Though it is rarely spoken of in discussions about human movement, descriptions of ideomotor activity are present in the medical literature beginning in 1852 when The Proceedings of the Royal Institution reprinted a lecture by William Carpenter. He identified ideomotor as a third category of nonconscious, instinctive behavior, which also included excitomotor (breathing and swallowing) and sensorimotor (startle reactions) activity. Ideomotor movement is secondary to thought, and it begins in the cerebrum.
The discovery of its presence and descriptions of intricate studies demonstrating its manifestation conducted in the 19th and 20th centuries...[are] well documented and the reality of its presence has never been refuted. Instead, it seems simply to have been forgotten. As Ray Hyman states, "Although the effects of ideomotor action have been understood for at least one hundred fifty years, the phenomenon remains surprisingly unknown, even to scientists."
Ideomotor action is...the reason movement occurs in activities such as dowsing, the play with the Ouija board and "facilitated communication." ...like a simple reflex, ideomotor movement occurs instinctively, though it is often far more complex and always without volition. This is the primary reason those doing it do not commonly take responsibility for its manifestation or consequence. We suppose ourselves to be consciously in control of our movement for the most part, and it is difficult to convince people otherwise under ordinary circumstances.We must first understand that the Ouija board is a piece of technology--one that is specifically designed to amplify unconscious or reflexive movements between two or more people for the purpose of communication (disregard who or what is being communicated with for now).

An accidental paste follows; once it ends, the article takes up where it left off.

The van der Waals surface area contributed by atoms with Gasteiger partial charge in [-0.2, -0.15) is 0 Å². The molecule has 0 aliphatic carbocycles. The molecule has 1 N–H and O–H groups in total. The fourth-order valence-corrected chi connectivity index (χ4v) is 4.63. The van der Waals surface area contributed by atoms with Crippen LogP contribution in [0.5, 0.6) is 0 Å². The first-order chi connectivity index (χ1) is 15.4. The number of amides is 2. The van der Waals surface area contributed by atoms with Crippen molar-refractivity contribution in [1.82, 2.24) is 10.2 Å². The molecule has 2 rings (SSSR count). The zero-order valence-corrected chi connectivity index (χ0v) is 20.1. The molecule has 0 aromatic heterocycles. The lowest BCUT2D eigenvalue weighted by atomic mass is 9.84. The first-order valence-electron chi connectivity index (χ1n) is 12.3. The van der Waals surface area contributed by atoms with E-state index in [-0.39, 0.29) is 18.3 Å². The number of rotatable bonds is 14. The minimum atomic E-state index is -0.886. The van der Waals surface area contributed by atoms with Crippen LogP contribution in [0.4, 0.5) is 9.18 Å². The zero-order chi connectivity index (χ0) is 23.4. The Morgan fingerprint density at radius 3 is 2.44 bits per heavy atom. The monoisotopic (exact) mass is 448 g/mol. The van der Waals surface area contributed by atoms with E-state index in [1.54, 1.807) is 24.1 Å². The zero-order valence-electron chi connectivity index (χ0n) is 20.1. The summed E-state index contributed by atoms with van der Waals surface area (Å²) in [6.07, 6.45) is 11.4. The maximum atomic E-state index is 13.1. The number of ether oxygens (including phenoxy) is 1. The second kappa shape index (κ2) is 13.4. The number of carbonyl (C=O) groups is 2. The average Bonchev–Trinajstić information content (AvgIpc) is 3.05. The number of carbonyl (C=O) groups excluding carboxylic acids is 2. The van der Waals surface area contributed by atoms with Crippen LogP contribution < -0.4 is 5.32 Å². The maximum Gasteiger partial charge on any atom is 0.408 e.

It "works" because there is very little friction between the planchette (or plastic cursor device) gliding above the smooth surface of the board so that the slightest of movements in a person's fingers are communicated through movement of the planchette. When one person does it, there's not much mystery involved but when two or three people do it, that's when things start to get weird.
This is what happens: one person's hand slightly moves the planchette and, since everything is felt by the other participants, they too react to that movement in a manner that is somewhere on the border of conscious control and unconscious reflex. At first, it may start out as mostly conscious but then, after some time passes, the unconscious reflexes begin to dominate allowing for the very strange "ideomotor phenomenon" to take over leading to movement of the planchette as if someone (or some "thing") is physically pushing it around the board in an almost controlled manner even though every person at the board swears they are not doing it. The thing is everyone is still conscious and participating so it's a complex mix of "I think I'm controlling it; I don't think I'm controlling it; we're controlling it together; we're not controlling it; wait, who is controlling this thing and is it controlling us?"